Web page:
Perlinsky v. Weinberger, supra, at 4. Similarly, although it is conceivable that a fact finder could conclude, after listening to plaintiff's testimony *fn3" about her husband's symptoms of pneumoconiosis from 1962 until his death, that death was caused by pneumoconiosis, a reading of the record overwhelmingly supports the Secretary's conclusion that death was the result of cerebral thrombosis. See also Bickelman v. Weinberger, Civil No. 74-2855 (E.D. Pa. July 3, 1975), at 4 (Fullam, J.). Lay testimony is "just one of several factors that must be weighed together with the medical evidence." Statzer v. Weinberger, 383 F. Supp. 1258, 1262 (E.D. KY. 1974). Furthermore, the Administrative Law Judge is not required to believe the testimony of an interested witness, even if not contradicted. Rennar v. Weinberger, 399 F. Supp. 1301, 1304 (E.D. Okla. 1975).

 Even if Mr. Romanot's death was caused by multiple factors, i.e. by both pneumoconiosis and cerebral thrombosis, those diseases were separable. In other words, Dr. Mika was able to identify which disease caused death. There is no evidence that the decedent died of a cerebral thrombosis secondary to pneumoconiosis or some other chronic dust or lung disease. Therefore, plaintiff's attempt to satisfy her burden of proof in accordance with the regulation appearing in 20 C.F.R. § 410.462(b) is to no avail. White v. Weinberger, 399 F. Supp. 268, 270-271 (W.D. Va. 1975); See, Butliewicz v. Weinberger, 413 F. Supp. 520 (E.D. Pa. 1976) (Ditter, J.).

 In denying survivor's benefits in this case, the Secretary was obviously persuaded by the following factual considerations: (1) there was no medical evidence to support a diagnosis of pneumoconiosis or other pulmonary or respiratory impairment, other than the varying testimony of Dr. Mika; (2) the physical and x-ray examinations of the deceased miner's chest, conducted in 1963, 1966 and 1970, revealed no significant abnormalities; and (3) the deceased miner was never treated by a doctor for his respiratory difficulties despite his numerous hospitalizations and intermittent contact with Dr. Mika over a seven year period.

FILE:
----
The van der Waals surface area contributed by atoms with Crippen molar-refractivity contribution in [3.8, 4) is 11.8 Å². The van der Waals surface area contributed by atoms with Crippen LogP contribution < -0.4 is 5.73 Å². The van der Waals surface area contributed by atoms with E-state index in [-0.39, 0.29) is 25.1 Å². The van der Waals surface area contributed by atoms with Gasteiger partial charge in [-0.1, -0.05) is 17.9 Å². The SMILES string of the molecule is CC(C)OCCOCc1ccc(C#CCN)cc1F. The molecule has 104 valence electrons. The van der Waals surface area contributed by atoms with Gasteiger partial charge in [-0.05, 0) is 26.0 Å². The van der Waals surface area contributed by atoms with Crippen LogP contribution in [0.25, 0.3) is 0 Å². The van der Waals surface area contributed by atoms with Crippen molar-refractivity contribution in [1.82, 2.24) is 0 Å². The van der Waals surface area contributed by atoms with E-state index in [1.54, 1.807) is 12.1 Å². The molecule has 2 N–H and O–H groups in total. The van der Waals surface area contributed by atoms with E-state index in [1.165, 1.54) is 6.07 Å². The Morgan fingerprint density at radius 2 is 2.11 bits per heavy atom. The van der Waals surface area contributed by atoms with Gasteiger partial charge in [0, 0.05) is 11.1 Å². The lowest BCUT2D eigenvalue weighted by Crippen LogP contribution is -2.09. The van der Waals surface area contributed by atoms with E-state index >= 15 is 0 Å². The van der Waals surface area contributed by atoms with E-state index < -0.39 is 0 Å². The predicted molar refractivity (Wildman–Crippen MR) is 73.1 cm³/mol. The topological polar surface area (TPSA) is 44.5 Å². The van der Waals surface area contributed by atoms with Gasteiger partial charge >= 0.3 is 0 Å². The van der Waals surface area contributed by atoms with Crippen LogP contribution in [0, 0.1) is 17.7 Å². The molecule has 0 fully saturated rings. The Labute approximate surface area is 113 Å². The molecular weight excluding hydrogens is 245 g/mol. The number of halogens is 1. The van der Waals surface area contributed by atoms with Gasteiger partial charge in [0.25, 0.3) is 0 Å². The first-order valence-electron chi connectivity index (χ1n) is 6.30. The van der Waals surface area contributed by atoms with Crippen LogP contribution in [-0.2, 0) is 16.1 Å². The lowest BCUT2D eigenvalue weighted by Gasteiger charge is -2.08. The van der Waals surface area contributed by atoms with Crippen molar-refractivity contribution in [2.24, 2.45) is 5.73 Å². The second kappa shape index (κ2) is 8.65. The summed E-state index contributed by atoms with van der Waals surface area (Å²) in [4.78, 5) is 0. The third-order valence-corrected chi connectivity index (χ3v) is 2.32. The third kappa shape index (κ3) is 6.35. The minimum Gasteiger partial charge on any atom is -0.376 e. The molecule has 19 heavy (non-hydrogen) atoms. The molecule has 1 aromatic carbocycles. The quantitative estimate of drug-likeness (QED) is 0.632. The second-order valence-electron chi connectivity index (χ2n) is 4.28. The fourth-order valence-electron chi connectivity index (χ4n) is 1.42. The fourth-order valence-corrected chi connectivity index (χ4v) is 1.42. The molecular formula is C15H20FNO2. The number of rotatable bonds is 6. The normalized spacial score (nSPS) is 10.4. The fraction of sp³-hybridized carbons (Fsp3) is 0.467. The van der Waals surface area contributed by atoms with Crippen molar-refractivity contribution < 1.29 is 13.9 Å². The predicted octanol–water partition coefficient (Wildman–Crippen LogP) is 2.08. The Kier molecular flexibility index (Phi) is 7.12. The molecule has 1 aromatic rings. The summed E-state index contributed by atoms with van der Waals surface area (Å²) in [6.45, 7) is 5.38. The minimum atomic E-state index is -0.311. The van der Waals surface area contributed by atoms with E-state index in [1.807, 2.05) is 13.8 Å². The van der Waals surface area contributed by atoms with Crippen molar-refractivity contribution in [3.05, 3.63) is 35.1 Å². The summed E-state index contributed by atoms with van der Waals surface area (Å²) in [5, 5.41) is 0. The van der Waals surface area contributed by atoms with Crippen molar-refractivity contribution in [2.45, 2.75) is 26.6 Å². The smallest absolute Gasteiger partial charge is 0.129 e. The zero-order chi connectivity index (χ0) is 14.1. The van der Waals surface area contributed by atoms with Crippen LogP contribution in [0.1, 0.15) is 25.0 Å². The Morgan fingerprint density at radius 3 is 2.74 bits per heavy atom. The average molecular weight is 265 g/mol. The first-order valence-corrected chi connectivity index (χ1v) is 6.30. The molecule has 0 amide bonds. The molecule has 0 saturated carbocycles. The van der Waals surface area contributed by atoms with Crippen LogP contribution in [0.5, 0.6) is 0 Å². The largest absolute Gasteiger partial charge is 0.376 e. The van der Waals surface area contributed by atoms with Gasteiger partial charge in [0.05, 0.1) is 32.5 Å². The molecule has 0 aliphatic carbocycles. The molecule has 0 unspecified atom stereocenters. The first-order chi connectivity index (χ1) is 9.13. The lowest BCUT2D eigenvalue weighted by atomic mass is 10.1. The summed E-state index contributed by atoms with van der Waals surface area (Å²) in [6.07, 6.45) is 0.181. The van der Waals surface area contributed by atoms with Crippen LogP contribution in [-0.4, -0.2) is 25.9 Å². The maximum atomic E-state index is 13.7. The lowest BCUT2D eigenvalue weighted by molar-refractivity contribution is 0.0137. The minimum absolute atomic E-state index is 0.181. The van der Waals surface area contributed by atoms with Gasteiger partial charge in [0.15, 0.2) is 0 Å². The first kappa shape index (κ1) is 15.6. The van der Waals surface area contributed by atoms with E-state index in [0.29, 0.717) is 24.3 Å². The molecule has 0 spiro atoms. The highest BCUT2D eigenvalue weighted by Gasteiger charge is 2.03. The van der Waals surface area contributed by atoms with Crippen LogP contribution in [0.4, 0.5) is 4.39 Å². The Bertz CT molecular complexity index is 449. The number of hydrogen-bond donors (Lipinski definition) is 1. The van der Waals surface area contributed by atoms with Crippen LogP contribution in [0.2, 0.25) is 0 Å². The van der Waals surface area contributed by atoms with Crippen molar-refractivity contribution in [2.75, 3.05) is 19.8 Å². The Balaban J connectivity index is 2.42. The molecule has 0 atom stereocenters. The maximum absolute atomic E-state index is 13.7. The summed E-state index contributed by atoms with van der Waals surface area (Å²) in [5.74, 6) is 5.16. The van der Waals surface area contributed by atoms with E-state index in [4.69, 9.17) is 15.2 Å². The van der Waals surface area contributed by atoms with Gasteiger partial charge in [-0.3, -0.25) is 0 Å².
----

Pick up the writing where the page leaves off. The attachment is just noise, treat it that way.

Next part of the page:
Finally, it is evident from the administrative record that the deceased was totally disabled at the time of his death. However, as in Campbell v. Weinberger, 402 F. Supp. 1147, 1152 (Va. 1975), "a miner may be determined to be totally disabled due to pneumoconiosis only if that disease is the primary reason for his inability to engage in comparable gainful work. Medical impairments other than pneumoconiosis may not be considered." See 20 C.F.R. § 410.426. The overwhelming medical evidence in this case shows that the decedent was precluded from engaging in comparable gainful work by cerebral thrombosis, the disease that primarily concerned Dr. Mika, as well as the deceased miner's other treating physicians.

 The plaintiff's motion for summary judgment is DENIED; the Secretary's motion for summary judgment is GRANTED.

 BY THE COURT:

 A. Leon Higginbotham, Jr.

 ORDER

 AND NOW, this 2nd day of July, 1976, consistent with the foregoing memorandum opinion, it is hereby

 ORDERED, ADJUDGED and DECREED that defendant's motion for summary judgment is GRANTED. Plaintiff's motion for summary judgment is DENIED.

 BY THE COURT:

 A. Leon Higginbotham, Jr.


Buy This Entire Record For $7.95

Official citation and/or docket number and footnotes (if any) for this case available with purchase.

Learn more about what you receive with purchase of this case.